3) The two 6π-electrocyclic ring closures converting respectively 10a and 11a into 12a and 13a involve low energy barriers, that corresponding to the conversion of 11a into 13a being lower than that of 10a into 12a (13.9 and 17.0 kcal·mol−1, respectively).

4) The overall processes 3a5a and 3a6a are exothermic by 31.3 and 30.7 kcal·mol−1, respectively. The interconversion between 5a and 6a is predicted to take place via two consecutive [1,5]-H shifts at the pentagonal ring through transient intermediate 27a.

As a final point, we have also explored the potential energy surface associated to these conversions by considering the effect of the solvent used in the experimental study, DMSO. The computed energy barriers in the gas phase and in DMSO are depicted in Table 3.

Table 3: Electronic energy barriers in kcal·mol–1 for the conversions of acetal fulvene 3a into indenes 5a and 6a calculated at the B3LYP/6-31+G** theoretical level.a
3a5a + 6aGasDMSO
ΔE1A47.547.3
ΔE219.619.0
ΔE319.017.6
ΔE1B41.439.9
ΔE47.06.9
ΔE527.626.6
ΔE1C64.363.6
ΔE613.914.4
ΔE717.017.5
ΔE841.736.8
ΔE940.837.3
ΔE1043.242.3
ΔE1142.641.4

In general, the values of the energy barriers do not vary noticeably in DMSO when compared with those in gas phase. Only ΔE8 and ΔE9 are appreciably lower in DMSO with respect to those in gas phase by 3.9 and 3.5 kcal·mol−1, respectively (Table 3). Consequently, according to these calculations, the rate determining step in the transformations 3a5a and 3a6a in DMSO should be the first one, i.e. the [1,9]-H shift, with an energy barrier slightly lower than that calculated in the gas phase.

In summary, this computational study shows that the conversion of fulvene 3a into the benzindenes 5a and 6a could take place by a variety of alternative reaction paths according to a complicated mechanistic scheme. By analysing in detail the energy barriers computed for each mechanistic step, the energetically preferred path starts with a [1,9]-H sigmatropic rearrangement of the acetalic hydrogen atom leading to an ortho-quinodimethane intermediate, further transforming into the isomeric final products by two alternative reaction channels. These two latter pathways may involve up to three consecutive steps such as [1,5]-H shifts, 6π-electrocyclic ring closures, C–C rotations and formal β-eliminations. The interconversion between the isomeric benzindenes 5a and 6a could also occur by means of two consecutive [1,5]-H shifts through an unstable benzisoindene intermediate.

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Conclusion

The ability of benzofulvenes bearing 1,3-dioxolane or -dioxane units in ortho position for undergoing cascade processes initiated by an H shift step has been tested. Such acetal-fulvenes, under thermal activation, transformed into mixtures of the corresponding 4- and 9-(hydroxy)alkoxy-substituted benz[f]indenes in a 1:2 ratio. Analogous fulvenes bearing non-cyclic dialkoxymethyl units when submitted to similar thermal conditions also afforded 1:2 mixtures of the respective 4 and 9-alkoxybenz[f]indenes. Such 1:2 ratio has been interpreted as the one corresponding to the thermodynamic equilibrium established between both isomers. Mechanistic paths initiated by an initial [1,4]-, [1,5]-, [1,7]- or [1,9]-H shift are conceivable for explaining these cascade transformations leading to benz[f]indenes. The results of deuterium labelling experiments excluded a [1,4]-hydride shift as the initial step. The reaction of the unsubstituted 1,3-dioxolane-fulvene has been computationally studied by DFT methods. The results of this study revealed that the first mechanistic step, the H shift, is the rate-determining one and that, among the alternative [1,5]-, [1,7]- or [1,9]-H migrations, the energy barrier of the [1,9]-H shift is the lowest one, a fact that is rationalised attending to some key structural and electronic characteristics of the respective transition states. The calculations have also shown that the tandem conversions of the starting fulvenes into benz[f]indenes are exergonics, the 9-substituted regioisomer being the thermodynamically-controlled major product, in accordance with the experimental results.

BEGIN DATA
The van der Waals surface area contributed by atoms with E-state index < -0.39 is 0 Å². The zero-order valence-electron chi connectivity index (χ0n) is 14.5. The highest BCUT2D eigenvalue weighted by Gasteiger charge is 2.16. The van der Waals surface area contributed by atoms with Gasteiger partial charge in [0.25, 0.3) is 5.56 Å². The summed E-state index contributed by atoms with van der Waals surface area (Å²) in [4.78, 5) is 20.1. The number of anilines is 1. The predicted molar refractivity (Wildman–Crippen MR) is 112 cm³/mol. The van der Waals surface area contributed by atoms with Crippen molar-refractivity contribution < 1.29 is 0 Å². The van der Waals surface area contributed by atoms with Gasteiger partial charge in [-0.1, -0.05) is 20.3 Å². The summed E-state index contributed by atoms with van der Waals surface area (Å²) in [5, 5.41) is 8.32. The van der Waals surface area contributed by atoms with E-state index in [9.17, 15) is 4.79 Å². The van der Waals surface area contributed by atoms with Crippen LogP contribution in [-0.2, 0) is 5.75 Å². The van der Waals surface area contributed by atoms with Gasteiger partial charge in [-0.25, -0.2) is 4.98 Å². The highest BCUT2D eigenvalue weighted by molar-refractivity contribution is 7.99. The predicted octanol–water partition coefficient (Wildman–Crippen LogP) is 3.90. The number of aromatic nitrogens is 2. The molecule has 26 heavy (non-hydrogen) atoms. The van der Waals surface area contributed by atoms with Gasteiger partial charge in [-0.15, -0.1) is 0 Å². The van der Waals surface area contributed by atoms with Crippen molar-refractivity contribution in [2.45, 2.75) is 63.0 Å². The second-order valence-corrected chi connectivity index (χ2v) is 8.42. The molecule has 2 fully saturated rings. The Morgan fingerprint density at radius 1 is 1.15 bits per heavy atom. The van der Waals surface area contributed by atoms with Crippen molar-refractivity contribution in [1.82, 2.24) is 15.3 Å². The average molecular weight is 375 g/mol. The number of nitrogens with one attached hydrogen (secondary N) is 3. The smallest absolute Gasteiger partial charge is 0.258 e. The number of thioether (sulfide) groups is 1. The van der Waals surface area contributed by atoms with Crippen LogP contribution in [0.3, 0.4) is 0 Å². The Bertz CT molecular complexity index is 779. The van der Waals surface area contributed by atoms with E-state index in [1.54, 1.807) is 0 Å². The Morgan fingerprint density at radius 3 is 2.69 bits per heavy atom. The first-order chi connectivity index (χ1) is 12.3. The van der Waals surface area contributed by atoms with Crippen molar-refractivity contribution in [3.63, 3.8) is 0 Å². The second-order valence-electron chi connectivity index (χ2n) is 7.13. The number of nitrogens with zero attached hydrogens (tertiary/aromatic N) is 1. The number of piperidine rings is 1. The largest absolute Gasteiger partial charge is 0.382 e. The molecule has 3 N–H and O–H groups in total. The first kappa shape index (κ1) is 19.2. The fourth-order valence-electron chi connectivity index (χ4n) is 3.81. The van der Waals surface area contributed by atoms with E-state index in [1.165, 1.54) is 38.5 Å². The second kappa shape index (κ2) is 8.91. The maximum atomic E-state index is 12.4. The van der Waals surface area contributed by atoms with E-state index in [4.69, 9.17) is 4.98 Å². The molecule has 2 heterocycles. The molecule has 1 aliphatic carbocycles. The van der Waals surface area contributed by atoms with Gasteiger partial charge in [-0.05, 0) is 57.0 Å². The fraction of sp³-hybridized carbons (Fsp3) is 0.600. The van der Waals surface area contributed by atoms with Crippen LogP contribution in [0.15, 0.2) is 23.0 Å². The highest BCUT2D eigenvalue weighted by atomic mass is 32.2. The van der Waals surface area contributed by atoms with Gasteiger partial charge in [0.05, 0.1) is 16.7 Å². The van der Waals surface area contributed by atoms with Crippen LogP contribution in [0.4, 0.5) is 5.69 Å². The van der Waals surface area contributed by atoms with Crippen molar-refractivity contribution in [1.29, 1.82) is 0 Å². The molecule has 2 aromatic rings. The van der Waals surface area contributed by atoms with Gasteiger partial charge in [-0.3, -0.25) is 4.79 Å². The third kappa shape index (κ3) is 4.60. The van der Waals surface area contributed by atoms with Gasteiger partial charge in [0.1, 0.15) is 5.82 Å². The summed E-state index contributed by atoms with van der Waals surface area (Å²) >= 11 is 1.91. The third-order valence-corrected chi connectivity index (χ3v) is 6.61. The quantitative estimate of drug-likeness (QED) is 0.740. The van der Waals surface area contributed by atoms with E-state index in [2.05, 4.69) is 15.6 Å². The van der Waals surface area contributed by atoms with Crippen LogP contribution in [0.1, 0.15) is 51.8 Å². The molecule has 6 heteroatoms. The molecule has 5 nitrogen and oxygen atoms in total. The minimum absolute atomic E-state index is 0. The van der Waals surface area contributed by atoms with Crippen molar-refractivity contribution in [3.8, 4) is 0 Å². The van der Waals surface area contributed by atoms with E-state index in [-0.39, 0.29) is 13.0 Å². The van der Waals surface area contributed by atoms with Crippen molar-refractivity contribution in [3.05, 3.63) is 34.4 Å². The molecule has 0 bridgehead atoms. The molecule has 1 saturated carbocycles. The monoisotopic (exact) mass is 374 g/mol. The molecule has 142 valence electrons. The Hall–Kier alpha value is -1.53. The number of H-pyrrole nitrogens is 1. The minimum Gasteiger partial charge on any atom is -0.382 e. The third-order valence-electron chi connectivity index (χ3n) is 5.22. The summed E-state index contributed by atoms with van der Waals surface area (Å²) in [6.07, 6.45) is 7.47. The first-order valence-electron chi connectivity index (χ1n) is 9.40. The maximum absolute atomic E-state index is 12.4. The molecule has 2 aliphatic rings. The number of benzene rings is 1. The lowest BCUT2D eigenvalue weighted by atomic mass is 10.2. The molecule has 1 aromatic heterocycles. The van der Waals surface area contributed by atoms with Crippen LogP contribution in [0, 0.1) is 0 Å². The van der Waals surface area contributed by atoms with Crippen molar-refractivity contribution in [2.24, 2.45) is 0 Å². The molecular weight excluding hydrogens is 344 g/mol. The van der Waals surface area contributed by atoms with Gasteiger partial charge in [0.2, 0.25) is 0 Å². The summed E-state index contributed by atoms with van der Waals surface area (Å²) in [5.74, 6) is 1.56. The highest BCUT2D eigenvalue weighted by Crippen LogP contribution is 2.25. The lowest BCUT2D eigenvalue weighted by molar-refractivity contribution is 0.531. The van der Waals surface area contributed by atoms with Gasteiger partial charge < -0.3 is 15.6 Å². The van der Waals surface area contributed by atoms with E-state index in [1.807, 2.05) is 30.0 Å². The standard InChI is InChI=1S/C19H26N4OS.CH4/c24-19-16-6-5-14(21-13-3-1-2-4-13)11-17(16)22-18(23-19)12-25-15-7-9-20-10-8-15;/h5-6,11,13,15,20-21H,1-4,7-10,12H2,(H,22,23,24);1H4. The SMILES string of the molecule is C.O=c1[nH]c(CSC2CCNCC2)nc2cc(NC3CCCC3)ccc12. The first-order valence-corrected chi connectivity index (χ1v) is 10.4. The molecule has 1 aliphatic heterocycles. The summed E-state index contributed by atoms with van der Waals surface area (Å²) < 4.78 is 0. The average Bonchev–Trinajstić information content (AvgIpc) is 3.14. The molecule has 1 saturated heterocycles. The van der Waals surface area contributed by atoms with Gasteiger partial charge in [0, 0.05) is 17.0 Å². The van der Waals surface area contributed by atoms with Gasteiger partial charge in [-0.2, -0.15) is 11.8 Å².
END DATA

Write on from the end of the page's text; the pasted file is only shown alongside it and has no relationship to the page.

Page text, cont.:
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Supporting Information

Supporting Information File 1: Experimental part.
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Supporting Information File 2: Computational part.
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Acknowledgements

This work was supported by the Ministerio de Economía y Competitividad of Spain (Project Nº CTQ2014-56887-P) and the Fundación Séneca-CARM (Project Nº 19240/PI/14).

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  9. Hong, B.-C.; Shr, Y.-J.; Wu, J.-L.; Gupta, A. K.; Lin, K.-J. Org. Lett. 2002, 4, 2249–2252. doi:10.1021/ol026103z
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  10. Wu, T. C.; Houk, K. N. J. Am. Chem. Soc. 1985, 107, 5308–5309. doi:10.1021/ja00304a065